Simons was separated from the Army after World War II and had a five-year break in service. But he was recalled to the Army during the Korean War. He was assigned to train Rangers at Eglin AFB in jungle and amphibious warfare. After a brief stint as a PAO (Public Affairs Officer) at Ft. Bragg, NC he joined Special Forces in 1957.

He was assigned to the 77th Special Forces Group, later renamed the 7th. In 1961, Simons was promoted to lieutenant colonel and with the conflict in Southeast Asia on the horizon went to Laos to command a 107-man Mobile Training Team as part of Operation White Star.

Returning from Laos, Simons was named as the Commander of the new 8th Special Forces Group in Panama. He commanded the unit there from 1962 to 1964. Then it was back to Southeast Asia. In Vietnam, Simons was assigned to the Military Assistance Command’s Studies and Observation Group (MACV-SOG), the joint unit that was responsible for many of the cross-border intelligence gathering and special operations missions of the Vietnam war.

In 1970 Simons was tasked to lead Operation Ivory Coast, the rescue of American POWs at Son Tay Prison just a few miles outside of Hanoi. The hand-picked unit of Army Special Forces and Air Force pilots trained in Eglin, AFB before launching the mission in November.

Because of an intelligence snafu, flooding from the swollen river had caused the Vietnamese to move the prisoners a few miles down the road. The raid, however, went extremely well, the SF operators eliminated the guards in the camp and only suffered one minor injury. Although no prisoners were freed, it sent shockwaves thru the Vietnamese high command as American Special Forces were able to penetrate their defenses so close to Hanoi and raid a POW compound and escape without any loss to themselves.

As a result, the prisoners were brought together in larger groups instead of the solitary confinement they’d been subjected to. Their treatment improved markedly and as they watched the raid unfold, they knew that they’d not been forgotten. Their morale increased.

Simons was awarded the Distinguished Service Cross by President Nixon at the White House after returning to the states. An interesting footnote to the Son Tay raid was the Assault Force element (Blue Boy) commander CPT Richard Meadows would be heavily involved in the formation of the Army’s Delta Force and would later be involved in the Iran Hostage Rescue attempt in 1980.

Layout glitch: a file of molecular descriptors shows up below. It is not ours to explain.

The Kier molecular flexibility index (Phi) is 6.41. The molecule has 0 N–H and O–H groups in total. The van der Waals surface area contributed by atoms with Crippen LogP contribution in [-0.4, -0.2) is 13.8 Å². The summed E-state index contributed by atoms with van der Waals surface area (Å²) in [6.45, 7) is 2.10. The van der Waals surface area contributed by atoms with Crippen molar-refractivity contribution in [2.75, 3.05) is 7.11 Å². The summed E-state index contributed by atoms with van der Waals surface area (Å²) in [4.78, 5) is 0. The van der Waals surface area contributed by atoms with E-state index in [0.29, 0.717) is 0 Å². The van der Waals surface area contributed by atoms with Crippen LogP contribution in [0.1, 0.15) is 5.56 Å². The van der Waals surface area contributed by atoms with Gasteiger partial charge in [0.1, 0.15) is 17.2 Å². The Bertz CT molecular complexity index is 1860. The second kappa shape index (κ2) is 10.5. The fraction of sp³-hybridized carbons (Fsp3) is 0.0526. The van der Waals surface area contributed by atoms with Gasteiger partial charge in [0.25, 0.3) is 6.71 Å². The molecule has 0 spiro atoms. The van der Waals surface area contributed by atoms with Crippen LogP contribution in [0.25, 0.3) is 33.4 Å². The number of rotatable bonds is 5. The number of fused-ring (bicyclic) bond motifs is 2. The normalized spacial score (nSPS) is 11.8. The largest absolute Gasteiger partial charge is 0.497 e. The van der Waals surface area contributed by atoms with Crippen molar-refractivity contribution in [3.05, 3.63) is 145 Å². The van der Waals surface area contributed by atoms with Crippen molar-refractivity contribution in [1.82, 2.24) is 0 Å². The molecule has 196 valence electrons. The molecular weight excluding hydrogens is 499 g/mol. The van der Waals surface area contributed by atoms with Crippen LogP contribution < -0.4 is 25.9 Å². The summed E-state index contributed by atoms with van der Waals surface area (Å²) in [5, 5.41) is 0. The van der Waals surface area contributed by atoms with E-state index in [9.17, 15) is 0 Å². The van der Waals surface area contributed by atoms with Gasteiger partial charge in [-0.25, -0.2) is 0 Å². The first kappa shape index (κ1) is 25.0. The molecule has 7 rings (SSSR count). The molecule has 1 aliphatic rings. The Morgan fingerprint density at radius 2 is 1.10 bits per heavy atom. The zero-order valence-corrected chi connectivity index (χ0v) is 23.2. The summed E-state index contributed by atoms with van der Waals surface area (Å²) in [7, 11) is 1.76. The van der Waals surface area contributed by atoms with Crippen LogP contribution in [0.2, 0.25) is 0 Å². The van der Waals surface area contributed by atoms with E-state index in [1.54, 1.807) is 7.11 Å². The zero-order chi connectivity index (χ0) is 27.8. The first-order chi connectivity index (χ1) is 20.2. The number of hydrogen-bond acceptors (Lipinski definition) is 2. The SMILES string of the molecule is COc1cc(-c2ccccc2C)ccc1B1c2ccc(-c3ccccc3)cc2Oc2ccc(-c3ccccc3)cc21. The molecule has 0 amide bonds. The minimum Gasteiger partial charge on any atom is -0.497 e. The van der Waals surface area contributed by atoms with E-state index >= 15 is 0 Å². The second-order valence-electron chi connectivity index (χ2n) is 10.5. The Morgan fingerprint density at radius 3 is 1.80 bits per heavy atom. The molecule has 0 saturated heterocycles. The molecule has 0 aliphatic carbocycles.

Simons retired from the Army in 1971 and bought a pig farm in Red Bay, Florida and was enjoying retirement until his wife’s passing from cancer in 1978. But his career of prisoner rescues was not over. Following the Iranian Revolution, members of H. Ross Perot’s Electronic Data Systems company (EDS), who were working in Iran were arrested by the revolutionaries.

Perot contacted Simons, having remembered him from the Son Tay raid. Paying for the entire operation out of his own pocket, Perot recruited Simons to send a team into Iran, free his employees and bring all of the people back to the United States. The mission was successful and Perot’s employees, as well as all of Simons’ men, returned safely.

But he wasn’t able to enjoy retirement for long. Shortly after returning from Iran, Simons suffered a heart attack and subsequent surgery couldn’t save him and he died on May 21, 1979. He’s buried in Barrancas National Cemetery in Pensacola, Florida not far from Pensacola Naval Air Station. His close friend, Meadows who died in 1995, is buried close by.

The Special Operations Command (USSOCOM) commissioned a statue of Simons, next to the Special Forces Museum at Fort Bragg (called “Simons Hall”), and it is a continuing tribute to his memory and legacy in the special warfare community. USSOCOM bestows a yearly award bearing his name to the top special warfare professional.

Featured image: Blue Boy Element, Son Tay Raid. Dick Meadows in the front. (US Army)

This article was originally published on SpecialOperations.com and written by